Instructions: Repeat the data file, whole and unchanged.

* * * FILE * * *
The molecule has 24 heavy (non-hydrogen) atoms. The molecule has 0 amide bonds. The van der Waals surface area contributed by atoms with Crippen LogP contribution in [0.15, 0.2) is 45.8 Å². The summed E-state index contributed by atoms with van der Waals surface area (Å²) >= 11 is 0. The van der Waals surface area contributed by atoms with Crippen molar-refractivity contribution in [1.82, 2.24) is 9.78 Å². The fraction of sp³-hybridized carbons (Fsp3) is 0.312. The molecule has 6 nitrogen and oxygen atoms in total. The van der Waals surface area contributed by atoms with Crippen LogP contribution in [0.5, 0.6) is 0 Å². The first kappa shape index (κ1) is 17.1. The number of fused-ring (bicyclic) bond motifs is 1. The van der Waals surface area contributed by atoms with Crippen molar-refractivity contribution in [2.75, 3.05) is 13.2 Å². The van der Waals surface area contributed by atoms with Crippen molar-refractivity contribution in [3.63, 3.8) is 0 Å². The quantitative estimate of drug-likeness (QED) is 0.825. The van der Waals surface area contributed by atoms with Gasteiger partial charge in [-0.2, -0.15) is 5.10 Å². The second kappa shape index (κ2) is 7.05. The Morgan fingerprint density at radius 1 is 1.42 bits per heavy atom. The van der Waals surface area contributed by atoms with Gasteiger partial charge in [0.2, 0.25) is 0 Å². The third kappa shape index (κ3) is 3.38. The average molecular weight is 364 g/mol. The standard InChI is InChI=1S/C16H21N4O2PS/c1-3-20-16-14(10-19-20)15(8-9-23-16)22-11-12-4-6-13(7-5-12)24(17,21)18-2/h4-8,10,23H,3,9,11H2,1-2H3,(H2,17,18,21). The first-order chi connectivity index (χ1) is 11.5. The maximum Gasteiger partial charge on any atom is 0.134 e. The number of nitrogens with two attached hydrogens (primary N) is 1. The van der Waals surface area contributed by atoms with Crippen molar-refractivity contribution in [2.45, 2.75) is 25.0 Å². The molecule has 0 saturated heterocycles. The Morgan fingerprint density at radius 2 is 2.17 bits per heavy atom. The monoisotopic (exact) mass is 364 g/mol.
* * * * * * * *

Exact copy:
The molecule has 24 heavy (non-hydrogen) atoms. The molecule has 0 amide bonds. The van der Waals surface area contributed by atoms with Crippen LogP contribution in [0.15, 0.2) is 45.8 Å². The summed E-state index contributed by atoms with van der Waals surface area (Å²) >= 11 is 0. The van der Waals surface area contributed by atoms with Crippen molar-refractivity contribution in [1.82, 2.24) is 9.78 Å². The fraction of sp³-hybridized carbons (Fsp3) is 0.312. The molecule has 6 nitrogen and oxygen atoms in total. The van der Waals surface area contributed by atoms with Crippen LogP contribution in [0.5, 0.6) is 0 Å². The first kappa shape index (κ1) is 17.1. The number of fused-ring (bicyclic) bond motifs is 1. The van der Waals surface area contributed by atoms with Crippen molar-refractivity contribution in [2.75, 3.05) is 13.2 Å². The van der Waals surface area contributed by atoms with Crippen molar-refractivity contribution in [3.63, 3.8) is 0 Å². The quantitative estimate of drug-likeness (QED) is 0.825. The van der Waals surface area contributed by atoms with Gasteiger partial charge in [-0.2, -0.15) is 5.10 Å². The second kappa shape index (κ2) is 7.05. The Morgan fingerprint density at radius 1 is 1.42 bits per heavy atom. The van der Waals surface area contributed by atoms with Gasteiger partial charge in [0.2, 0.25) is 0 Å². The third kappa shape index (κ3) is 3.38. The average molecular weight is 364 g/mol. The standard InChI is InChI=1S/C16H21N4O2PS/c1-3-20-16-14(10-19-20)15(8-9-23-16)22-11-12-4-6-13(7-5-12)24(17,21)18-2/h4-8,10,23H,3,9,11H2,1-2H3,(H2,17,18,21). The first-order chi connectivity index (χ1) is 11.5. The maximum Gasteiger partial charge on any atom is 0.134 e. The number of nitrogens with two attached hydrogens (primary N) is 1. The van der Waals surface area contributed by atoms with Crippen molar-refractivity contribution in [2.45, 2.75) is 25.0 Å². The molecule has 0 saturated heterocycles. The Morgan fingerprint density at radius 2 is 2.17 bits per heavy atom. The monoisotopic (exact) mass is 364 g/mol.